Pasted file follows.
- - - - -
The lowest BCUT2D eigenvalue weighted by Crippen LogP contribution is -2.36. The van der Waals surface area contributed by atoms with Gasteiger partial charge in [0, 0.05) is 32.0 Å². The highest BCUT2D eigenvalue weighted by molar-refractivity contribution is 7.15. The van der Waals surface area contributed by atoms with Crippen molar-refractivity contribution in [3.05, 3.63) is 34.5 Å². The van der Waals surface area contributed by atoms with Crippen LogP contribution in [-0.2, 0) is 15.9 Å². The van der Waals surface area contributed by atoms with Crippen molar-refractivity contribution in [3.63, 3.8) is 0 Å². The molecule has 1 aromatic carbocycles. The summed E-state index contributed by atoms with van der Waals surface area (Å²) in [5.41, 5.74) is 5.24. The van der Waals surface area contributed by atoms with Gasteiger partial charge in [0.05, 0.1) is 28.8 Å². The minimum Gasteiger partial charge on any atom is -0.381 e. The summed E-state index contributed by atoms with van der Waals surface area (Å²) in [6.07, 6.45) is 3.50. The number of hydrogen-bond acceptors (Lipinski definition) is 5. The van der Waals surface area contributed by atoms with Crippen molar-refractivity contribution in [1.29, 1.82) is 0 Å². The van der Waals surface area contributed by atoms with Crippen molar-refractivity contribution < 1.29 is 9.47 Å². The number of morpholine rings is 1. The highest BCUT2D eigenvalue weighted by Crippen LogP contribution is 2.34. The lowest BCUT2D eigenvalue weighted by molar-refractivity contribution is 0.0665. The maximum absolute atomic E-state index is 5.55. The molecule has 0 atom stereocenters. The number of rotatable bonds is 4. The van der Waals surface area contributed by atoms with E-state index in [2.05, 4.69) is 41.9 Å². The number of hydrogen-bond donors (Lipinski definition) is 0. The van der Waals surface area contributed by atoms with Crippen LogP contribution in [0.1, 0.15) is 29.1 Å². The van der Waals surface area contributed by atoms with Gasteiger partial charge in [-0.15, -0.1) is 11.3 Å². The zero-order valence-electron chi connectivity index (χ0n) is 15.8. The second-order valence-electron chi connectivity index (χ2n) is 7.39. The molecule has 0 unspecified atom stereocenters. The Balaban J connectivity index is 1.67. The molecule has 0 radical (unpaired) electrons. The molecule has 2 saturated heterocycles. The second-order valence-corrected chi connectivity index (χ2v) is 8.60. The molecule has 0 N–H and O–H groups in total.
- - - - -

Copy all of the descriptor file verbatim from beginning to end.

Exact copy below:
The lowest BCUT2D eigenvalue weighted by Crippen LogP contribution is -2.36. The van der Waals surface area contributed by atoms with Gasteiger partial charge in [0, 0.05) is 32.0 Å². The highest BCUT2D eigenvalue weighted by molar-refractivity contribution is 7.15. The van der Waals surface area contributed by atoms with Crippen molar-refractivity contribution in [3.05, 3.63) is 34.5 Å². The van der Waals surface area contributed by atoms with Crippen LogP contribution in [-0.2, 0) is 15.9 Å². The van der Waals surface area contributed by atoms with Crippen molar-refractivity contribution in [3.63, 3.8) is 0 Å². The molecule has 1 aromatic carbocycles. The summed E-state index contributed by atoms with van der Waals surface area (Å²) in [5.41, 5.74) is 5.24. The van der Waals surface area contributed by atoms with Gasteiger partial charge in [0.05, 0.1) is 28.8 Å². The minimum Gasteiger partial charge on any atom is -0.381 e. The summed E-state index contributed by atoms with van der Waals surface area (Å²) in [6.07, 6.45) is 3.50. The number of hydrogen-bond acceptors (Lipinski definition) is 5. The van der Waals surface area contributed by atoms with Crippen molar-refractivity contribution in [1.29, 1.82) is 0 Å². The van der Waals surface area contributed by atoms with Crippen molar-refractivity contribution < 1.29 is 9.47 Å². The number of morpholine rings is 1. The highest BCUT2D eigenvalue weighted by Crippen LogP contribution is 2.34. The lowest BCUT2D eigenvalue weighted by molar-refractivity contribution is 0.0665. The maximum absolute atomic E-state index is 5.55. The molecule has 0 atom stereocenters. The number of rotatable bonds is 4. The van der Waals surface area contributed by atoms with E-state index in [2.05, 4.69) is 41.9 Å². The number of hydrogen-bond donors (Lipinski definition) is 0. The van der Waals surface area contributed by atoms with Crippen LogP contribution in [0.1, 0.15) is 29.1 Å². The van der Waals surface area contributed by atoms with Gasteiger partial charge in [-0.15, -0.1) is 11.3 Å². The zero-order valence-electron chi connectivity index (χ0n) is 15.8. The second-order valence-electron chi connectivity index (χ2n) is 7.39. The molecule has 0 unspecified atom stereocenters. The Balaban J connectivity index is 1.67. The molecule has 0 radical (unpaired) electrons. The molecule has 2 saturated heterocycles. The second-order valence-corrected chi connectivity index (χ2v) is 8.60. The molecule has 0 N–H and O–H groups in total.